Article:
If you have just banged your head getting into a car, walked into the top of a low door way or, simply slipped over in the street, take heed and see a doctor. For, latest research shows that even a minor head injury may result in impaired functioning of the brain and result in a range of neurological consequences from impaired memory to depression.
There are few sights more visually mesmerizing in sports than a Messi, Neymar or Ronaldo dancing through a football ground and striking a ball into the net with their heads—an act that unfailingly sends millions of people around the world into raptures.
But of late neuro scientists have discovered that, beautiful as it might be,regular and repeated contacts between balland head could end up altering structures within the brain and cause permanent neurological damage. The finding has led to the way doctors now look at minor head injuries (ones that do not lead to loss of consciousness or result only in concussions) and the way YOU too must.
Studies have proved that people engaged in contact sports like football, boxing, rugby or ice hockey are at a heightened risk of suffering from disorders like impaired memory, difficulty to concentrate, anxiety, intolerance to light, irritability and loss of efficiency at work.Mohammad Ali is believed to have fallen prey to Parkinson’s at 42 because he received repeated blows to his head through his glorious boxing career.
In a neurological and electroencephalographic (EEG) study conducted by the US-based National Institute of Health that involved 69 active and 37 former football players of the Norwegian national team, 3% of the active and 30% of the former players complained of incessant headaches, dizziness, irritability, impaired memory and neck pain. Several other studies employing advanced technologies like MRI Tractography, a technique that visually represents neural tracts using data collected by diffusion tensor imaging (DTI), have ratified such findings.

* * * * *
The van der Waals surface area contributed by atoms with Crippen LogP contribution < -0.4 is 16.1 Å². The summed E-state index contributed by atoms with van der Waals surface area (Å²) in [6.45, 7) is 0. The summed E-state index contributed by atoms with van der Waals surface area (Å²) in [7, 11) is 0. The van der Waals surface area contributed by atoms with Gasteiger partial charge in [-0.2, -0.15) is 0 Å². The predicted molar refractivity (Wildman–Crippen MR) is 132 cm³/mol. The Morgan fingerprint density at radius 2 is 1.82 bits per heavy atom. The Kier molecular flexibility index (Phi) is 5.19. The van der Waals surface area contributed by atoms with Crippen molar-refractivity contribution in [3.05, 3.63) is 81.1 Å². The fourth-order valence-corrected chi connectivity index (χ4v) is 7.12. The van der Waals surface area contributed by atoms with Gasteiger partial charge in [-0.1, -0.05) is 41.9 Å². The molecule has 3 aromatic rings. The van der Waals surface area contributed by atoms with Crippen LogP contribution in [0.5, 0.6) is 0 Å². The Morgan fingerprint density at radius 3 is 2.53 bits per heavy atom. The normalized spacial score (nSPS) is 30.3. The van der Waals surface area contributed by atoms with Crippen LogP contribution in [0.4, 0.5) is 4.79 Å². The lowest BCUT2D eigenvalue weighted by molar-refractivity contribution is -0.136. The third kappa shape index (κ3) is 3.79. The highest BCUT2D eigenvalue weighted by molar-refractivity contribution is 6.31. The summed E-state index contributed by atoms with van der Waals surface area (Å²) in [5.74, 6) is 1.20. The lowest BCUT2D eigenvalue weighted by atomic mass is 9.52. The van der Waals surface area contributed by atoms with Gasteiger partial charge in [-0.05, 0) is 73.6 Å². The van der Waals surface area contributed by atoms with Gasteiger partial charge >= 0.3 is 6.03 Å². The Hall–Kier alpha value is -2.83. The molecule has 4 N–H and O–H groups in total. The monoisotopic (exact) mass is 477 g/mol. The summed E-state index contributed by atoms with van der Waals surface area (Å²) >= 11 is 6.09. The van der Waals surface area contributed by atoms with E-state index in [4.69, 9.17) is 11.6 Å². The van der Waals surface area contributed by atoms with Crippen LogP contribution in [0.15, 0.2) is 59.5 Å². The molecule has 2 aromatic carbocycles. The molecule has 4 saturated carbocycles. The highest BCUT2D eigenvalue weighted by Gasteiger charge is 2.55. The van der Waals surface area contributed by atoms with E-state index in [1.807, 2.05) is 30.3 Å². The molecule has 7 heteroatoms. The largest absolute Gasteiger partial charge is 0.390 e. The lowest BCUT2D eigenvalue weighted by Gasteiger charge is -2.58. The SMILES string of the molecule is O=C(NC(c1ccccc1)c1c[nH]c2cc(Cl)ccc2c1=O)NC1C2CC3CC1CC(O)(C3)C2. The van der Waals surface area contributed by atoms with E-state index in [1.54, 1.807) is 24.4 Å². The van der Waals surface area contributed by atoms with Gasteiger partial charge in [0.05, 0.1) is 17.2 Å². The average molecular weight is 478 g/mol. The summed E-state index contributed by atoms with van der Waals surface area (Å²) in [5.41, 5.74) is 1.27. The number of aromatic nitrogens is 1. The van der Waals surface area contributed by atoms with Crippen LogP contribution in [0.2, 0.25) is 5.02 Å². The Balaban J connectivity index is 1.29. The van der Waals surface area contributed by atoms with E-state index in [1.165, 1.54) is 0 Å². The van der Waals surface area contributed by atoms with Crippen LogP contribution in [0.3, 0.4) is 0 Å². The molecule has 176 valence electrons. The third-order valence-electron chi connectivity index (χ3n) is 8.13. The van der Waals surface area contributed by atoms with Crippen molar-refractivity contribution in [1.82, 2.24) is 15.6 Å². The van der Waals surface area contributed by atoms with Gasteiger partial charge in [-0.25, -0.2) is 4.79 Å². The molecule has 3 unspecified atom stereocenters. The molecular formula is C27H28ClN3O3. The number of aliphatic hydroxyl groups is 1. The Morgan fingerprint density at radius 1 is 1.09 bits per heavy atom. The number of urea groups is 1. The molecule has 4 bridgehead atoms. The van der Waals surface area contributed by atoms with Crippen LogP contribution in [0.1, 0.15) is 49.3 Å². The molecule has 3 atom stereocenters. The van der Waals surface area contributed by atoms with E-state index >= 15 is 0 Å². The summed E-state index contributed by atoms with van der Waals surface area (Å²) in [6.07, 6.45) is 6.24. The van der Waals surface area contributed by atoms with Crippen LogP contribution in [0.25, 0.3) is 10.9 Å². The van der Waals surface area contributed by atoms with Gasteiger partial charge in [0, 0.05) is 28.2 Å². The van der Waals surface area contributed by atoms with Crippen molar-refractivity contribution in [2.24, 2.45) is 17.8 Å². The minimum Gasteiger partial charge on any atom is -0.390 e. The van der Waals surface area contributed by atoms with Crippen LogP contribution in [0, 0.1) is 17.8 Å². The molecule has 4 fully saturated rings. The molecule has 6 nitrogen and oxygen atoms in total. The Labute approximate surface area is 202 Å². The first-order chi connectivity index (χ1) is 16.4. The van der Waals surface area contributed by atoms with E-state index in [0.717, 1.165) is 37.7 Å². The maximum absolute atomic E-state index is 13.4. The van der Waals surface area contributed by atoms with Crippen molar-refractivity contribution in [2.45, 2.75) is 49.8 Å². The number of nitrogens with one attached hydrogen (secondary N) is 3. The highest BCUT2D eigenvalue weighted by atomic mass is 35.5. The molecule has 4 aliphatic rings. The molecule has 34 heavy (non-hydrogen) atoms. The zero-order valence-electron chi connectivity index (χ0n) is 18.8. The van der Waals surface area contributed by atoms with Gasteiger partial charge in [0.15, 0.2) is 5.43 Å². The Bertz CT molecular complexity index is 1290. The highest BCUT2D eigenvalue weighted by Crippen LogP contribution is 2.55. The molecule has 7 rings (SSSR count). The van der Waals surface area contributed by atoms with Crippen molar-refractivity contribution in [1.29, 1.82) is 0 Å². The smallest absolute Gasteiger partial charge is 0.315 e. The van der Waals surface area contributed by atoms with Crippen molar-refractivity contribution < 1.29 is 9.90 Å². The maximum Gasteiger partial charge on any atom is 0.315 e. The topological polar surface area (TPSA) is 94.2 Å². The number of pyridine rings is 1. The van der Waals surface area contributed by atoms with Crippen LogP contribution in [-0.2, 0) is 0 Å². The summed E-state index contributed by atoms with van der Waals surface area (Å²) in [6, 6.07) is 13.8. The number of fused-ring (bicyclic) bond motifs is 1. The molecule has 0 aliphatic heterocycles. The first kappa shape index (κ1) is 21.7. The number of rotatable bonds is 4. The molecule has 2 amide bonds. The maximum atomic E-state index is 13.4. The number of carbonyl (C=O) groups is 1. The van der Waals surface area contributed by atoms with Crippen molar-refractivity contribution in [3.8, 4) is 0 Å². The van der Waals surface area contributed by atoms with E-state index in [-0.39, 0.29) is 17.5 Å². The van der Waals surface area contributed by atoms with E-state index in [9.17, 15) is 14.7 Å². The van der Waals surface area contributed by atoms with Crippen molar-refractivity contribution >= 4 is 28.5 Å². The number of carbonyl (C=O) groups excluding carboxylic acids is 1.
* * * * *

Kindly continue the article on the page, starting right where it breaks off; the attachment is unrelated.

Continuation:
The inference is irrefutable: No brain injury (regardless of how innocuous it might appear) is to be taken lightly or disregarded. In the US, roughly 1.7 million people suffer from head injuries of all sorts. Though such data is not available for India, the figure is likely to be huge and if global trends are any indication, it is likely that more than 75 per cent of those injuries are ‘minor’—many of the kind that may cause long-term problems.
Owing largely to lack of awareness, very few people who suffer from such injuries in the country ever think it is necessary to see a doctor let alone visit a hospital, whichraises the prospect of the country being swamped by a silent epidemic — millions of people suffering from mental disability of varied kinds. Remember: Even a seemingly minor head injury can sometimes stretch nerve connections, disconnecting different parts of the brain.
The fact is that not every minor injury is worth worrying about. Indeed, very rarely does an accidental bump result in anything worse than sharp transient pain that in almost all cases disappears without a trace leaving the brain intact. Indeed, there is no medical system anywhere in the world that would not collapse if every individual who hits his head somewhere by accident were to turn up at a hospital. However, if following a head injury you experience any symptom like a headache, intolerance to light, anxiety or difficulty to concentrate that does not go away in a few days then you simply must seek expert medical advise of the sort available at Brains or any similar brain centre.